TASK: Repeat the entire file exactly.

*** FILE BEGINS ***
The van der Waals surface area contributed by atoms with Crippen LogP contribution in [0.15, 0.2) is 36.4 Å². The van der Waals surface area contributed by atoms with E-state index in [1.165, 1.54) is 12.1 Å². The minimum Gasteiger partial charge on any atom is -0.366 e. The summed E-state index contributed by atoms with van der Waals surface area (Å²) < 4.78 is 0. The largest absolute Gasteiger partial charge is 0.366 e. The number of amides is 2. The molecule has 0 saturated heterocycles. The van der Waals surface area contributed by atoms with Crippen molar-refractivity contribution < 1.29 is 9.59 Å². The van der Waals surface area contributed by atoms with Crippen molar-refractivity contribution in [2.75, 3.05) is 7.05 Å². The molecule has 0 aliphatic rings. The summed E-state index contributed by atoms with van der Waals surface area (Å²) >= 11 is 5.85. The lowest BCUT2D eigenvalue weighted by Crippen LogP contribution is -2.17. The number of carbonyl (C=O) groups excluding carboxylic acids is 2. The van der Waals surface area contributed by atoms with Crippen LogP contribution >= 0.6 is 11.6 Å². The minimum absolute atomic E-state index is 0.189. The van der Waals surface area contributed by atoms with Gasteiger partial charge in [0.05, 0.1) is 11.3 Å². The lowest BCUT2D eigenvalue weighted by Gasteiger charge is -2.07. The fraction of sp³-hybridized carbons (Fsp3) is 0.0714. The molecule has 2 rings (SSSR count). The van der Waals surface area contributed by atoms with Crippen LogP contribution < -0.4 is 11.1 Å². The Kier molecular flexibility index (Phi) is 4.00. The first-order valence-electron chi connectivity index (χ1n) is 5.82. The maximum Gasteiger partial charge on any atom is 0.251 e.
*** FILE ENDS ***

The van der Waals surface area contributed by atoms with Crippen LogP contribution in [0.15, 0.2) is 36.4 Å². The van der Waals surface area contributed by atoms with E-state index in [1.165, 1.54) is 12.1 Å². The minimum Gasteiger partial charge on any atom is -0.366 e. The summed E-state index contributed by atoms with van der Waals surface area (Å²) < 4.78 is 0. The largest absolute Gasteiger partial charge is 0.366 e. The number of amides is 2. The molecule has 0 saturated heterocycles. The van der Waals surface area contributed by atoms with Crippen molar-refractivity contribution < 1.29 is 9.59 Å². The van der Waals surface area contributed by atoms with Crippen molar-refractivity contribution in [2.75, 3.05) is 7.05 Å². The molecule has 0 aliphatic rings. The summed E-state index contributed by atoms with van der Waals surface area (Å²) >= 11 is 5.85. The lowest BCUT2D eigenvalue weighted by Crippen LogP contribution is -2.17. The number of carbonyl (C=O) groups excluding carboxylic acids is 2. The van der Waals surface area contributed by atoms with Crippen LogP contribution >= 0.6 is 11.6 Å². The minimum absolute atomic E-state index is 0.189. The van der Waals surface area contributed by atoms with Gasteiger partial charge in [0.05, 0.1) is 11.3 Å². The lowest BCUT2D eigenvalue weighted by Gasteiger charge is -2.07. The fraction of sp³-hybridized carbons (Fsp3) is 0.0714. The molecule has 2 rings (SSSR count). The van der Waals surface area contributed by atoms with Crippen LogP contribution < -0.4 is 11.1 Å². The Kier molecular flexibility index (Phi) is 4.00. The first-order valence-electron chi connectivity index (χ1n) is 5.82. The maximum Gasteiger partial charge on any atom is 0.251 e.